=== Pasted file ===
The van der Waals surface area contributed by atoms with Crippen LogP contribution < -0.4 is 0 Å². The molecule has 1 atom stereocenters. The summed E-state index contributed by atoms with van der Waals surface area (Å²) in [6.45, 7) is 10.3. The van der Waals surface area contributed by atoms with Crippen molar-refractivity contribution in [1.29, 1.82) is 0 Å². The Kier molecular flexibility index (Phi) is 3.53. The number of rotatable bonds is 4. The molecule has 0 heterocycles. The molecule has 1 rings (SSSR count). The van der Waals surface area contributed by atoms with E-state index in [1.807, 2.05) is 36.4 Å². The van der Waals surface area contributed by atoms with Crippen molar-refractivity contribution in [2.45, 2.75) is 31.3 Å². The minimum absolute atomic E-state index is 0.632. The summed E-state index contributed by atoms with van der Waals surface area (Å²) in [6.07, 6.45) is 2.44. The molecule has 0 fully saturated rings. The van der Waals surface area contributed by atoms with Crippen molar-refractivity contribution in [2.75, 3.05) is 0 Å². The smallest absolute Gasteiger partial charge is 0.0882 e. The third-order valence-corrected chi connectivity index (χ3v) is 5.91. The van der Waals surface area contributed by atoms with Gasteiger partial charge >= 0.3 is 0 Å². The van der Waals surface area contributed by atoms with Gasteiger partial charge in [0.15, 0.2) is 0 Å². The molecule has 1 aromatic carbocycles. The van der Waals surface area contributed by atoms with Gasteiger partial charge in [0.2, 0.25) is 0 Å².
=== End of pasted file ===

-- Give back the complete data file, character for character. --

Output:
The van der Waals surface area contributed by atoms with Crippen LogP contribution < -0.4 is 0 Å². The molecule has 1 atom stereocenters. The summed E-state index contributed by atoms with van der Waals surface area (Å²) in [6.45, 7) is 10.3. The van der Waals surface area contributed by atoms with Crippen molar-refractivity contribution in [1.29, 1.82) is 0 Å². The Kier molecular flexibility index (Phi) is 3.53. The number of rotatable bonds is 4. The molecule has 0 heterocycles. The molecule has 1 rings (SSSR count). The van der Waals surface area contributed by atoms with E-state index in [1.807, 2.05) is 36.4 Å². The van der Waals surface area contributed by atoms with Crippen molar-refractivity contribution in [2.45, 2.75) is 31.3 Å². The minimum absolute atomic E-state index is 0.632. The summed E-state index contributed by atoms with van der Waals surface area (Å²) in [6.07, 6.45) is 2.44. The molecule has 0 fully saturated rings. The van der Waals surface area contributed by atoms with Crippen molar-refractivity contribution in [2.75, 3.05) is 0 Å². The smallest absolute Gasteiger partial charge is 0.0882 e. The third-order valence-corrected chi connectivity index (χ3v) is 5.91. The van der Waals surface area contributed by atoms with Gasteiger partial charge >= 0.3 is 0 Å². The van der Waals surface area contributed by atoms with Gasteiger partial charge in [0.15, 0.2) is 0 Å². The molecule has 1 aromatic carbocycles. The van der Waals surface area contributed by atoms with Gasteiger partial charge in [0.2, 0.25) is 0 Å².